Meet the ‘real life China doll’ so fragile he broke three bones before he was even born.
Brave Harry Titley has rare genetic condition Brittle Bone Disease which means a sneezing or coughing fit could leave him with broken ribs.
The tiny tot broke one rib while in the womb, his right shoulder and leg while being born and left leg while he was being given an x-ray at just three days old.
His condition means parents Emma Clay-Burley, 25, and Jason Titley, 46, can only cuddle their son gently for fear of causing compression fractures that may never heal.
The little tot spent the first four weeks of his life in full leg casts but the family’s careful cuddles and constant watch has helped him avoid further breaks.
Little Harry has to use a special car seat that keeps him flat, has a camera over his cot so he is under constant watch, and his crib has solid walls to stop him dangling his arms through the gaps.
The rare condition – officially called osteogenesis imperfecta – affects 1 in 15,000 people and Harry inherited it from his dad, who also suffers.
Mum Emma Clay-Burley, 25, from Birmingham, said: “You can give Harry a cuddle but have to be gentle and he certainly couldn’t play fight like other children.
“I would lie awake during my pregnancy thinking about what it could be like.
“I wondered how we would cope and if I was good enough to be the mother of this beautiful baby with a condition I simply didn’t feel I know enough about.
“But it was even more scary when it became a reality.
“Harry broke his rib while in my womb but we didn’t know until he was born.
“But he also broke his right shoulder and right leg during birth before breaking his left leg during an x-ray because nurses weren’t yet aware of his condition.
“Both legs were in full casts and we had to keep his arm elevated to help his shoulder heal.
“Luckily babies heal really quickly.
“He may have brittle bones but he has an unbreakable spirit. He’s just like any other kid deep down.”
The disease is caused when fibres within the bones are not thick enough to support the body.
Jason, a graphic designer, was born with the condition and has broken more than 20 bones.
The top bone in his right leg – the femur – has been broken for two years and is held together by a giant pin after he tripped at home while decorating.
The dad-of-three, who has two sons from a previous relationship, knew there was a 50/50 chance Harry would have brittle bone syndrome, also suffered by his eldest, Joshua, 20.
But they didn’t know for sure until Harry was born on 25 July, 2016 and an x-ray confirmed their fears.
Both his legs were in plaster for four weeks, and while he is currently fracture-free, they are constantly worried about him tumbling over or knocking into something.
“It was a natural birth but Harry should have been delivered by caesarean because he wouldn’t have broken his shoulder or leg,” said Emma.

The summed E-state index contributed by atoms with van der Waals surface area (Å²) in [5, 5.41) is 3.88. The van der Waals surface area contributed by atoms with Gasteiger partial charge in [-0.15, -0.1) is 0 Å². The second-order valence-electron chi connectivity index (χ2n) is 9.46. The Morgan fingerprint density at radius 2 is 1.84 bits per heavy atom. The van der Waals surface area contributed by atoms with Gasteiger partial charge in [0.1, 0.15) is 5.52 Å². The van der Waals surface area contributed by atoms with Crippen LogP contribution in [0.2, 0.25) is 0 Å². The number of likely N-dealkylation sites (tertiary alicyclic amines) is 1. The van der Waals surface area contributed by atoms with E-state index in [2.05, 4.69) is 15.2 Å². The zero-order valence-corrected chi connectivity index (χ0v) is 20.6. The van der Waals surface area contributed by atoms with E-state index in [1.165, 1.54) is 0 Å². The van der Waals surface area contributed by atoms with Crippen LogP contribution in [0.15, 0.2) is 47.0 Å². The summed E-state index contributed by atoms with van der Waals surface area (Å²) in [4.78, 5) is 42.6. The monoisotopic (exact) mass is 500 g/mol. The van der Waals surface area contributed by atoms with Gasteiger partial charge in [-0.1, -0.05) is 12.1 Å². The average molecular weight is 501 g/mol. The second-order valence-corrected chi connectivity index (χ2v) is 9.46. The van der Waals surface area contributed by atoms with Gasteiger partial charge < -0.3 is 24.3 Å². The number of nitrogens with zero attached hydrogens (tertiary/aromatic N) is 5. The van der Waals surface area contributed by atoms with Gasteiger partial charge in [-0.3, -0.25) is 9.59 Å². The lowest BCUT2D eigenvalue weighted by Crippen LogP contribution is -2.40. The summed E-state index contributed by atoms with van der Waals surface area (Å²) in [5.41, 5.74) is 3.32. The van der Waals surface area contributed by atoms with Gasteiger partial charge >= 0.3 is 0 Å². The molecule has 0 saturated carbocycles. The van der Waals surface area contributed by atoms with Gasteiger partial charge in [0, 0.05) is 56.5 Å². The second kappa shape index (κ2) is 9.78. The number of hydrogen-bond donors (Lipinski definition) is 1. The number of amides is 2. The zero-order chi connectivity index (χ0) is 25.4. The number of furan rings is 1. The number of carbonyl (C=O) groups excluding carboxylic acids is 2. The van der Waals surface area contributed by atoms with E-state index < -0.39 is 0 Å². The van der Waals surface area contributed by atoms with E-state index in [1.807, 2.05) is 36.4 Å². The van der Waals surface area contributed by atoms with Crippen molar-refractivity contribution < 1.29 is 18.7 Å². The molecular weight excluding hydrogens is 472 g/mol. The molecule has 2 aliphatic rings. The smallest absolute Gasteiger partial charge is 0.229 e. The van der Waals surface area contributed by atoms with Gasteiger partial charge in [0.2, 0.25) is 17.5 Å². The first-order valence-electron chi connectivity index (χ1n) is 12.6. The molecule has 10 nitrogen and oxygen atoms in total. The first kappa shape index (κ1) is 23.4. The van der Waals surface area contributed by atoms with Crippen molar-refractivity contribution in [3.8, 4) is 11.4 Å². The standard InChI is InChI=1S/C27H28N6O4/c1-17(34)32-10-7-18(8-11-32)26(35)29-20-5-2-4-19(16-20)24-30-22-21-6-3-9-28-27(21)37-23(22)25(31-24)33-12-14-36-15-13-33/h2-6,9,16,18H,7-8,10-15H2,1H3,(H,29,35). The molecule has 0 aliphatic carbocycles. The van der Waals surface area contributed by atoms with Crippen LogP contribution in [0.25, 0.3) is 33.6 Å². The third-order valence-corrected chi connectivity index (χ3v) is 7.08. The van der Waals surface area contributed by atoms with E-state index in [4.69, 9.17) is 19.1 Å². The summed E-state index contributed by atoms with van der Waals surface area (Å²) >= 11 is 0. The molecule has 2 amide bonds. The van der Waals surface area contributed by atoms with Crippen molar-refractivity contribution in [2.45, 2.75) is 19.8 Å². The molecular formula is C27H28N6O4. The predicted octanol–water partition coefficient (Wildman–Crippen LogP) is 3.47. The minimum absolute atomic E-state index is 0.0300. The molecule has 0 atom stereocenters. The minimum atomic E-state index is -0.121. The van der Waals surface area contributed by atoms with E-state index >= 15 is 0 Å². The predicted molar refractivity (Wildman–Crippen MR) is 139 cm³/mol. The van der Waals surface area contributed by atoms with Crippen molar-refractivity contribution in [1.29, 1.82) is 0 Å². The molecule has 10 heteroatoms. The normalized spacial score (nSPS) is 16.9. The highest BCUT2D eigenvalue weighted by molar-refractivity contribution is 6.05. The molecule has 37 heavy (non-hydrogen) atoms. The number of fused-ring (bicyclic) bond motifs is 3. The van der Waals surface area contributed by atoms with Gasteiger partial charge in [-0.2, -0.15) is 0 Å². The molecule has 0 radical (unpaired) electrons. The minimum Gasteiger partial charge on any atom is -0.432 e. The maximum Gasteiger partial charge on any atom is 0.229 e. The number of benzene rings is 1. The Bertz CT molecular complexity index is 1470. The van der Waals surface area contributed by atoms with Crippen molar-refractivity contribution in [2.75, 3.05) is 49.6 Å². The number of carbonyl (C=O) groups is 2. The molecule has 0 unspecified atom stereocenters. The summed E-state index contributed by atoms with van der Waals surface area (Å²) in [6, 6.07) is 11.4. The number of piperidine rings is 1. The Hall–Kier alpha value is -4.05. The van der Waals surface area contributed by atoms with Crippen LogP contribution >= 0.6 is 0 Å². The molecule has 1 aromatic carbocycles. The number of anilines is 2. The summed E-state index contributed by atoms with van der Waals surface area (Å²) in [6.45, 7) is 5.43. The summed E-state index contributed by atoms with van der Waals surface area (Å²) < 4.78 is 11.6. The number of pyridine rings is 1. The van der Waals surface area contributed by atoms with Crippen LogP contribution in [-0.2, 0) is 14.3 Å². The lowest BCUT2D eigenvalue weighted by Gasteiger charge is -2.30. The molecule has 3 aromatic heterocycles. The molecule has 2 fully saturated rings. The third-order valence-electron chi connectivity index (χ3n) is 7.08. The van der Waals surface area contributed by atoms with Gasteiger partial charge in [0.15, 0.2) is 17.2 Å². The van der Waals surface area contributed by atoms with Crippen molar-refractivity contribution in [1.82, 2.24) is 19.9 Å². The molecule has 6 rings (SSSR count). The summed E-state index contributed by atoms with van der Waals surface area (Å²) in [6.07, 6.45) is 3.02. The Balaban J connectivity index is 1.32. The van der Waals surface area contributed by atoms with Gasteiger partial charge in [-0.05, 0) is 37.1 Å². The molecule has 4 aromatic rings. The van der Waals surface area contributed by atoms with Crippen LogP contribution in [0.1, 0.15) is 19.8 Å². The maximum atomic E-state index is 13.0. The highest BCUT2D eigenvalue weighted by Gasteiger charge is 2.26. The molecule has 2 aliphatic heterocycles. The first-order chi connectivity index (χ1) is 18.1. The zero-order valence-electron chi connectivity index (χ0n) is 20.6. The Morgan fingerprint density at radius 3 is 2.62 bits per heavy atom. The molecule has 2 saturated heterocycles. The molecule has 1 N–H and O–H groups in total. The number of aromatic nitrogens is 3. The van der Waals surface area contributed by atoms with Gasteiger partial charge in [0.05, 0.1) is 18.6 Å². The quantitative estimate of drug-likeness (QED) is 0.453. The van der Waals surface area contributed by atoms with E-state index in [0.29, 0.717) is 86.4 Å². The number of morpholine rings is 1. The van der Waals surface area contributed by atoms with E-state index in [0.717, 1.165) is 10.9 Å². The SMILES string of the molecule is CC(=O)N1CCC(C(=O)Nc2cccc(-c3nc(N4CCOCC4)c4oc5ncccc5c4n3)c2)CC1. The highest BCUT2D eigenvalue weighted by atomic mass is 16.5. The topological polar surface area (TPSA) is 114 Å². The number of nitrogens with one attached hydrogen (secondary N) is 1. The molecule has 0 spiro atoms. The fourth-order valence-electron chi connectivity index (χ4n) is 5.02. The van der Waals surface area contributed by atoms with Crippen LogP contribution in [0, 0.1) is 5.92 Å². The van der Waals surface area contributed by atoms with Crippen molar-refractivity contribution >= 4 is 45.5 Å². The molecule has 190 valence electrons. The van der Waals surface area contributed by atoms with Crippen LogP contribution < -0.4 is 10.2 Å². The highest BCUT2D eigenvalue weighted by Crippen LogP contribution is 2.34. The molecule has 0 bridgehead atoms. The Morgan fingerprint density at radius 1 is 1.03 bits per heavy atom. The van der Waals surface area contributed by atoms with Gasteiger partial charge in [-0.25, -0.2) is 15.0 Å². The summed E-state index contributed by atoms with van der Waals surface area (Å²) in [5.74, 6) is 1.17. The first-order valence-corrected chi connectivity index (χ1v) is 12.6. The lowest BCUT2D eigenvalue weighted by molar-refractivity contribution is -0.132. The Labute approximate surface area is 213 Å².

“If I have children in the future I will be by caesarean.
“I’m scared to death at the thought of Harry growing up and being independent. It’s your job as a parent to protect your child but he has got to live a normal life.
“I worry that people will not be clued up at school or aware of the condition and he could get seriously injured on the playground.
“There was nothing that could prepare me for having my first baby never mind him sadly having this condition.
“My world came crashing down around me. I was his mummy – and I couldn’t stop any of this from happening to him.
“We have to make sure we always pick him up and under his arms and towards his ribcage to be safe. Parents often pick their other kids up by the arms and swing them round but we can’t with Harry.
“We have to make sure there are no trip hazards and that the kitchen floor isn’t slippery.
“I put him in a safety play area for the first time the other day for junior kids but when the other kids got in and started picking him up I knew it was time to leave.
“I have camera on his cot at all times and he sleeps in a bumper because it stops him putting his long arms and legs through the bars of a normal cot which is very dangerous.”
Harry will never be able to play sport as a simple fall in the wrong direction could break multiple bones – as could a coughing or sneezing fit.
Jason said: “As a sufferer, sometimes I can have a fall and be fine – other times I’ve lifted a table and broken my wrist – there’s just no telling.
“Even the seasons affects the condition, like the cold weather can makes my previous fractures ache, but generally it’s improved with age.”
Harry undergoes two days of treatment every two months at a children’s hospital to thicken the bone fibre.
The couple are hoping to raise more awareness for the disease to better prepare schools and hospitals for children with this condition.